The Mandela Washington Fellowship Program at University of Iowa is implemented by the Institute for International Business, a partnership between the John Pappajohn Entrepreneurial Center and the Tippie College of Business.

Atem Ernest Lefu is an award winning agri-tech serial entrepreneur born into a family of smallholder farmers in southwestern Cameroon. When he was old enough to understand the struggles that his family and other farmers were experiencing, he had an ‘aha’ moment knowing he wanted to make an impact. He quit his job and started his company, Agro-Hub, which provides access to markets for smallholder farmers. His training in the 2019 Mandela Washington Fellowship program is helping him make that impact.

Making a Change

Atem grew up in a small-rural town in Cameroon, Africa. His family, like many in his community, were smallholder farmers. As a child, he never understood why his family struggled with money when they worked so hard every day. Once he got older, he realized that they were facing the same problems millions of other farmers were facing and he wanted to change that.

“Smallholder farmers don’t have access to markets to sell their produce, finance to increase their production, and technology to process their produce. Once I was old enough to make a difference, I started looking for a solution so no child has to experience what I went through.”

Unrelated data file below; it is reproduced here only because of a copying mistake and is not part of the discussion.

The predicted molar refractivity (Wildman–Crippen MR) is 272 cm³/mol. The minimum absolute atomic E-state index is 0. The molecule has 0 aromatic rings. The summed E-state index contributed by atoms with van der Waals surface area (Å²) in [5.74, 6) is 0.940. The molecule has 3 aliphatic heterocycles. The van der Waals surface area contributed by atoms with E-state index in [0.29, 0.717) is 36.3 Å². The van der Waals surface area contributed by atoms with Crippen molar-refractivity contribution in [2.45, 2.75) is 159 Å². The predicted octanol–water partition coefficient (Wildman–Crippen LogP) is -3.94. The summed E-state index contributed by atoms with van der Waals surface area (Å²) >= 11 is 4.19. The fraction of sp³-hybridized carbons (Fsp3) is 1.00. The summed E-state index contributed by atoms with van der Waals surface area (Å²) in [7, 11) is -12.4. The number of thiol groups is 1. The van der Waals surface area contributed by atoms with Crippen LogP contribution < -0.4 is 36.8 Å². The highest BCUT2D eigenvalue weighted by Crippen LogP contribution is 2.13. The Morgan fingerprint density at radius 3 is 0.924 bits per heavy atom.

Atem founded Agro-Hub Group to make life better for farmers like his parents. His business focuses on improving smallholder farmers’ income by helping them get access to markets and additional funding in an effort to increase production and buy needed technology.

The Mandela Washington Fellowship program has been a big step in preparing him to make a bigger impact. Atem particularly highlights his time in Iowa JPEC’s Venture School and meeting with his mentors. “The concepts we learned to make small businesses successful and how to do customer discovery was a dream come true for entrepreneurs like me. The lessons we learned from the program and our mentors will help me improve as both a leader and as a business.”

From Africa to Iowa

Atem learned a lot from his first time in the United States. “People here are very committed to volunteering and giving back to their communities. The lesson that stood out to me the most while being here is that service above self is very important.” Community service was his favorite part of the program.

Being placed in the University of Iowa cohort was the perfect placement for Atem. “I felt at home in Iowa. Hawkeyes are very nice people and are willing to volunteer their time to help others. I believe the statement ‘Iowa Nice’ could not be more truthful.”

Atem is also hoping to start a program like Venture School in his country. “Bringing a program like this to my country to encourage STEM education and entrepreneurialism especially for young women would be transformative for my community.”

Atem has big plans for the future. When he returns home, he is going to restructure his business and team based on the things he learned while in Iowa. “I plan to be more clear with how I communicate my goals, recruit employees based on the strength finders assessment, and complete a 5-year strategic plan with the help of mentors.” He is also hoping to expand his company to three other African countries within the next five years. We look forward to seeing how Atem applies the training he received in Iowa to his business when he returns to Cameroon.

The Mandela Washington Fellowship for Young African Leaders is sponsored by the U.S. Department of State with funding provided by the U.S. Government and administered by IREX.  For more information about the Mandela Washington Fellowship, visit and join the conversation at #YALI2019.